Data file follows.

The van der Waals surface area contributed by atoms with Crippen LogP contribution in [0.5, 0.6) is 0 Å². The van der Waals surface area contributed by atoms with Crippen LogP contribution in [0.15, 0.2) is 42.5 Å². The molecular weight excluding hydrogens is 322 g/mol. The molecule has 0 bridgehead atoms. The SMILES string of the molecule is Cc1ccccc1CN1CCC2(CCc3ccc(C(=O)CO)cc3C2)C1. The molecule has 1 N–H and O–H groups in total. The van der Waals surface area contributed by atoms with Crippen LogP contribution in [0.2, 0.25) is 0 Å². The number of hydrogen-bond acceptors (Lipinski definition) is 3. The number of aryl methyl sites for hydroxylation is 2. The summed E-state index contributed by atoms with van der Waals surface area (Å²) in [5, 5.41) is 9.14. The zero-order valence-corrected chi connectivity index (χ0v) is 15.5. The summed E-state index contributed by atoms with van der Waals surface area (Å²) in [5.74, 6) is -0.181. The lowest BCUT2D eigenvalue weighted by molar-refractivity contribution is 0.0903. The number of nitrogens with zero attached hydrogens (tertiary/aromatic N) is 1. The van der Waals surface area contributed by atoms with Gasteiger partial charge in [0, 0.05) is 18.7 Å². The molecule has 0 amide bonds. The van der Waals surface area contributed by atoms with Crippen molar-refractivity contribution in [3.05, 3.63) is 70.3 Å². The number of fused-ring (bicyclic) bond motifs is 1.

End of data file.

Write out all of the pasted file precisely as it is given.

The van der Waals surface area contributed by atoms with Crippen LogP contribution in [0.5, 0.6) is 0 Å². The van der Waals surface area contributed by atoms with Crippen LogP contribution in [0.15, 0.2) is 42.5 Å². The molecular weight excluding hydrogens is 322 g/mol. The molecule has 0 bridgehead atoms. The SMILES string of the molecule is Cc1ccccc1CN1CCC2(CCc3ccc(C(=O)CO)cc3C2)C1. The molecule has 1 N–H and O–H groups in total. The van der Waals surface area contributed by atoms with Crippen LogP contribution in [0.2, 0.25) is 0 Å². The number of hydrogen-bond acceptors (Lipinski definition) is 3. The number of aryl methyl sites for hydroxylation is 2. The summed E-state index contributed by atoms with van der Waals surface area (Å²) in [5, 5.41) is 9.14. The zero-order valence-corrected chi connectivity index (χ0v) is 15.5. The summed E-state index contributed by atoms with van der Waals surface area (Å²) in [5.74, 6) is -0.181. The lowest BCUT2D eigenvalue weighted by molar-refractivity contribution is 0.0903. The number of nitrogens with zero attached hydrogens (tertiary/aromatic N) is 1. The van der Waals surface area contributed by atoms with Gasteiger partial charge in [0, 0.05) is 18.7 Å². The molecule has 0 amide bonds. The van der Waals surface area contributed by atoms with Crippen molar-refractivity contribution in [3.05, 3.63) is 70.3 Å². The number of fused-ring (bicyclic) bond motifs is 1.